Virginia Gov. Glenn Youngkin was named as a defendant in a lawsuit accusing the state of disenfranchising voters in violation of a 150-year-old federal law. Photo by Ken Cedeno/UPI | License Photo
June 27 (UPI) -- Three disenfranchised Virginians are suing their state on accusations that their right to vote -- and possibly the right to vote for hundreds of thousands of others -- was stripped away by illegal century-old amendments to the state's constitution that bar those with felony convictions from casting ballots.
The lawsuit was filed Monday by the American Civil Liberties Union of Virginia, Protect Democracy and WilmerHale, accusing the state of violating a 150-year-old federal law that set out the conditions for Virginia's readmission to the United States following the end of the Civil War.
The Virginia Readmission Act of 1870 specifies conditions for the state's reintegration. In recognition that former Confederate states pursued actions to limit the number of Black voters, Congress stipulated that only people convicted of "felonies at common law" would be disenfranchised.
At the time, common law felonies were understood to be murder, manslaughter, arson and rape, among a few others.
However, the state disenfranchised those convicted of any felony following amendments to the state's constitution in in 1876 and then in 1902. Those amendments make Virginia one of three states whose constitution permanently strips citizens convicted of any felony of their right to vote, currently affecting 312,540 Virginians, nearly half of whom are Black, according to the lawsuit filed Monday.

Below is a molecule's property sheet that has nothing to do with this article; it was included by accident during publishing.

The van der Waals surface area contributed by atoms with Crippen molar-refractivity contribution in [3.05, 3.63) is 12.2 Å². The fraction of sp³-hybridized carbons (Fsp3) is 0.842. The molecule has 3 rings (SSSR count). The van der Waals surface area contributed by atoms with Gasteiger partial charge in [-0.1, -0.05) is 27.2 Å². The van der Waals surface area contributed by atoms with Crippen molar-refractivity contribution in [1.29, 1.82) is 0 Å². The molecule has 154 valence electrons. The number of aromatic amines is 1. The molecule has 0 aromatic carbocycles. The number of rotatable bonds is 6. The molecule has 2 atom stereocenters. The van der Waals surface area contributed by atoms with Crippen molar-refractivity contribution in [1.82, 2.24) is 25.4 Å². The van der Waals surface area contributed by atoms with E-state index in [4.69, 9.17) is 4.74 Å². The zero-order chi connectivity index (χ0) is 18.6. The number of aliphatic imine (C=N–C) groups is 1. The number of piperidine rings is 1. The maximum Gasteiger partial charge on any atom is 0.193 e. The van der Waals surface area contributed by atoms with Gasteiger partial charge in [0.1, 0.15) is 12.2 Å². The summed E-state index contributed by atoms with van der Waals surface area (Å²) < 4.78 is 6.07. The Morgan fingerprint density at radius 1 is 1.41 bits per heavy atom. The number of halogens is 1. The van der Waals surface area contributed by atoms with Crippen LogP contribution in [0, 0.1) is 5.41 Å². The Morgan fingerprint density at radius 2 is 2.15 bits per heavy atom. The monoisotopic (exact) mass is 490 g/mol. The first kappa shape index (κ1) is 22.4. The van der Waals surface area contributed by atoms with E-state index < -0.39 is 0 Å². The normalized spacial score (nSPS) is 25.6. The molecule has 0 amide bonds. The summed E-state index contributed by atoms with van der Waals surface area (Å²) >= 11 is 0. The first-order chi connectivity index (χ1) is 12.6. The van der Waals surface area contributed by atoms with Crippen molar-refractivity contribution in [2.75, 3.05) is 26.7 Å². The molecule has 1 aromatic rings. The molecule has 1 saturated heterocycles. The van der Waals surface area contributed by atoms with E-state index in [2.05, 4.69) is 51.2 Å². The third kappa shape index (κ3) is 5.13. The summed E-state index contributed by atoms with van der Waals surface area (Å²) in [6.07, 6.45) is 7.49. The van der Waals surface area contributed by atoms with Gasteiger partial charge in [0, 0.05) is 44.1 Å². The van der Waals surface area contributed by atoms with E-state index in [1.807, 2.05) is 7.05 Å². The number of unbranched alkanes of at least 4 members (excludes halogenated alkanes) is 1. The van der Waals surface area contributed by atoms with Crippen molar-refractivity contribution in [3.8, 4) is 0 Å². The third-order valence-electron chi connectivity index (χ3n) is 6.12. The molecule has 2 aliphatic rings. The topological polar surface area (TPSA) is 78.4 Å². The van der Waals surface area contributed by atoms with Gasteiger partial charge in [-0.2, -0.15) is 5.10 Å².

"Some of the most pernicious attempts to suppress the voting rights of Black citizens originated in the immediate aftermath of the Civil War, but they have consequences that persist to this day," ACLU of Virginia Senior Supervising Attorney Vishal Agraharkar said in a statement.
"Our constitution has enabled mass disenfranchisement through decades of over-criminalization, and it turns out that was illegal."
The three plaintiffs in the lawsuit -- Melvin Wingate, 54; Tati Abu King, 52; and Toni Heath Johnson, 60 -- have been disenfranchised over felony convictions, two of which were for drug offenses.
"I lost my right to vote because I was convicted of charges related to drug possession," Johnson said in a statement. "But I've served my sentence. Being barred from voting is a fundamental part of my ability to have a voice in decisions that better my life, my family's lives and my community."
Wingate, who was convicted in the mid-1990s on charges of uttering, said that since his release in 2001, he has been unable to vote in five presidential elections, six midterm elections and five Virginia gubernatorial elections.
"As a minister, I'm a firm believer in second chances and being able to vote would be a chance for me to participate fully in my community," he said.
The advocacy groups are asking the court to find the state's enforcement of the amendments a violation of the Virginia Readmission Act and issue injunctive relief enjoining the state from enforcing them.